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Colleges jump at chance to open more places in dentistry, nursing, pharmacy, medicine and veterinary

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There has been big interest among third-level colleges to a call to open new courses or expand student places in dentistry, nursing, pharmacy, medicine and veterinary.

There are plans are to increase provision in these areas in the 2024-25 or 2025-26 college years, in order to help meet skills needs in the economy.

The Higher Education Authority (HEA) recently invited expressions of interest from the third-level sector and there has been a rapid response.

According to the HEA, 20 colleges have proposed to deliver new courses in one or more of the disciplines, and 19 are proposing to expand on existing courses.

The HEA said the response was nationwide, with expressions of interest in developing new courses in pharmacy and veterinary from all four provinces.

Currently, UCD is the only university offering veterinary medicine, with 85 undergraduate places that are hotly contested every year, and five places on a graduate-entry programme. With demand for veterinary school far outstripping the supply of places, scores of Irish school-leavers go abroad every year to study for their degree.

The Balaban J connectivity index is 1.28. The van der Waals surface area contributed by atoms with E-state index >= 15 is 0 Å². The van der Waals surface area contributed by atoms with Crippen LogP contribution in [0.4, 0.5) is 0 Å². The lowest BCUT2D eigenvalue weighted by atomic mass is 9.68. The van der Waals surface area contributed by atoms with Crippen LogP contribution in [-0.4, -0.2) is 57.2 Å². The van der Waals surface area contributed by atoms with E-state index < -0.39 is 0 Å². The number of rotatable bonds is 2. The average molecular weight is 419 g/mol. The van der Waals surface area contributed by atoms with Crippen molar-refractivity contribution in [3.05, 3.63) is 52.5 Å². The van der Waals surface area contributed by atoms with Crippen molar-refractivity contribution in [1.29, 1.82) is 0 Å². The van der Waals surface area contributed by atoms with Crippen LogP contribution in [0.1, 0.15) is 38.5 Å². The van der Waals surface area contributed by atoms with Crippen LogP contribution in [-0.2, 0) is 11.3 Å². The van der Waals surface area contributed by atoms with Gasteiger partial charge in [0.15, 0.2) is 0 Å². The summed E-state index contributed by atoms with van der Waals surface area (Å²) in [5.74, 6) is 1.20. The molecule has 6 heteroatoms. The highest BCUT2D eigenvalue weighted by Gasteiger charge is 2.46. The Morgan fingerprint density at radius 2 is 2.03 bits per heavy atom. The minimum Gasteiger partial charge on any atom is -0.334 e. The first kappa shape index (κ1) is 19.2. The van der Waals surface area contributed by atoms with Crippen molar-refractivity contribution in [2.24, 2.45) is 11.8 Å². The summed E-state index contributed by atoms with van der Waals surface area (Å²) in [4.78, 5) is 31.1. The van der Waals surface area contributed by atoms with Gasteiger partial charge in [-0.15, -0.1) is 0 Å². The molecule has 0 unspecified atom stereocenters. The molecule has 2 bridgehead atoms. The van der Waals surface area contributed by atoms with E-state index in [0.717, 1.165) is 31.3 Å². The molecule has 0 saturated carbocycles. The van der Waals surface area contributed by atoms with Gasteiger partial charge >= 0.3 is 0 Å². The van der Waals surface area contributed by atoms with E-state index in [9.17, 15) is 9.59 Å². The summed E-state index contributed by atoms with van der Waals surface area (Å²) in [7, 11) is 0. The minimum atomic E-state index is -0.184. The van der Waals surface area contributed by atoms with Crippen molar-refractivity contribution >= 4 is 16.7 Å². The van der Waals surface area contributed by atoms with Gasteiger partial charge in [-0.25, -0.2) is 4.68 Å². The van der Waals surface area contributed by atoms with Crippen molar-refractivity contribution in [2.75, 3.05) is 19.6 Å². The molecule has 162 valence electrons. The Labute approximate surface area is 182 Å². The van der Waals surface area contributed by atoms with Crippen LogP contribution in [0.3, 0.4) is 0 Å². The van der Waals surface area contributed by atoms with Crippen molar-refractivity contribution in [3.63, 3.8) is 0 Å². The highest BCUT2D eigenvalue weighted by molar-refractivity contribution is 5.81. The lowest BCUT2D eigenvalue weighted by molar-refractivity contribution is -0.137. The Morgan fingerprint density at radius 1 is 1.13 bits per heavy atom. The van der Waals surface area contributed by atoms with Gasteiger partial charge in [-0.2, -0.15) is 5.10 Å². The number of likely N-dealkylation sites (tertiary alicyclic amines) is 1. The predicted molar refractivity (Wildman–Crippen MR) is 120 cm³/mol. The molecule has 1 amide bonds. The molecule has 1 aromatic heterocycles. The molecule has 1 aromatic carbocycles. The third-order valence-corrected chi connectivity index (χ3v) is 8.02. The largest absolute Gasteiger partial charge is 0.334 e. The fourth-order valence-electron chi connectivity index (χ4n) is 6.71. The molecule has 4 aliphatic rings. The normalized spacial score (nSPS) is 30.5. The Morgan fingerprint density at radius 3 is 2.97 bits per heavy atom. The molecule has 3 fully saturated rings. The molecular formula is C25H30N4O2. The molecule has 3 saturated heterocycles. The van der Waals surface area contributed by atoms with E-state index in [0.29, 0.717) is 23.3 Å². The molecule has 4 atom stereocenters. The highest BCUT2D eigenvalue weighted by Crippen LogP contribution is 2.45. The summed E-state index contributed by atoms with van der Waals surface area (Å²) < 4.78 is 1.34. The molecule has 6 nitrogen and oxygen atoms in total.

A concerted push for another university to offer veterinary medicine has come from a group of vets in Munster and even before the HEA initiative, University College Cork, and the University of Limerick had expressed interest informally.

HEA CAO Dr Alan Wall, said the authority was currently reviewing applications with a view to moving to the second stage of the assessment process, which will involve review by an expert panel.

It is expected that the HEA will be in contact with the institutions shortly.

Welcoming the response, he said it was vital that the higher education sector responded effectively to evolving national priorities and skills needs, and the range and high standard of expressions of interest submitted reflected a commitment to meeting societal needs.

“The health of the system is evident in the strength and variety of submissions received, with institutions illustrating their capacity to deliver new and additional places,” Dr Wall said.

This initiative is separate from other moves to increase capacity from next year on other health-related courses such as occupational therapy, speech and language therapy, physiotherapy and social care, where there are shortages of qualified staff.


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